Identify theft is one of the fastest growing crimes, and it is reported that 1 of every 4 Americans will suffer some form of identify theft.
The US government passed new laws recently that places responsibility squarely on the shoulders of companies to protect their employees’ and their customers’ personal information. Consequently business and/or business owners are liable to ensure that proper steps are taken to protect the identities of their employees and customers.
Starting August 1, 2009, millions of small businesses that extend credit or defer payments for goods and services will be subject to a new set of rules under the Fair and Accurate Transaction Act aimed at helping curb identify theft. The new rules — known as the FACTA Red Flags Rules — are basically federally mandated precautions certain businesses must take to protect customers from identity theft crimes.
Whether it is social security numbers, check information, credit card information, medical data, or the like, if it is mishandled, lost or stolen, it can have a serious impact on the business.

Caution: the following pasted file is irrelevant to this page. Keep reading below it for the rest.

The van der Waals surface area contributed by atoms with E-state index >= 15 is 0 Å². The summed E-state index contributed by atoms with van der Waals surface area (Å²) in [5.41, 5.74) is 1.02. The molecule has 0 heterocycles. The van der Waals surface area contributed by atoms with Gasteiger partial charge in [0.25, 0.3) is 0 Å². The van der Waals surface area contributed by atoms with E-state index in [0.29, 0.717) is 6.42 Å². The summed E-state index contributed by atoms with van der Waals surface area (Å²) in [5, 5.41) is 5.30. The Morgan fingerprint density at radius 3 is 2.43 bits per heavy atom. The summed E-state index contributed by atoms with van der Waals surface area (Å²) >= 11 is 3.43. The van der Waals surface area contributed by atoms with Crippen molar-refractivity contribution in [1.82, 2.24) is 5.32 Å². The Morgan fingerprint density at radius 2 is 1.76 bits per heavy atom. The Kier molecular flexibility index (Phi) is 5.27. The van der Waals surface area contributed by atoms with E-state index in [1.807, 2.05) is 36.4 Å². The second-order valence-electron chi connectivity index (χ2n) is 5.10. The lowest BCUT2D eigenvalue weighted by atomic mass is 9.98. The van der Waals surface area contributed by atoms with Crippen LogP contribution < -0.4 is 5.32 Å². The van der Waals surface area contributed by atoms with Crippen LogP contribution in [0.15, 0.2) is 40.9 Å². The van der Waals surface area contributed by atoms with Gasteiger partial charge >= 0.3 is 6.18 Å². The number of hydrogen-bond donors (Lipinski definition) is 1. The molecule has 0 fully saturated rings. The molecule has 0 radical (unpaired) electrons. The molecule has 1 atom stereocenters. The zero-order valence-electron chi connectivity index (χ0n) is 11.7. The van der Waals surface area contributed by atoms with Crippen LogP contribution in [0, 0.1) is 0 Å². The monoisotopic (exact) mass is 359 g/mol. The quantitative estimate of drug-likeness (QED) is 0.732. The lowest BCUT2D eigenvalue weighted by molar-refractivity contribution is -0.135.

Legions of small businesses that will now be covered — including auto dealers, jewelers, furniture companies, mortgage brokers, doctors, dentists and many others — are still unaware of this looming regulatory issue. Business owners who are aware are most likely confused about what they’ll have to do. And forget about an extension. The Federal Trade Commission (FTC), the enforcing agency, already stretched the compliance deadline, originally set for last November.
The coming FACTA Red Flags Rules require covered businesses to create a process for detecting so-called “Red Flags” in identity verification, such as:
- Discrepancies in address history
- Fraud alerts on credit reports
- Suspicious use of Social Security numbers
- Inactive accounts that suddenly become active
- Credit-freeze notifications
- Credit reports with suspicious activity patterns
- Notices from identity theft victims or law agencies, among others.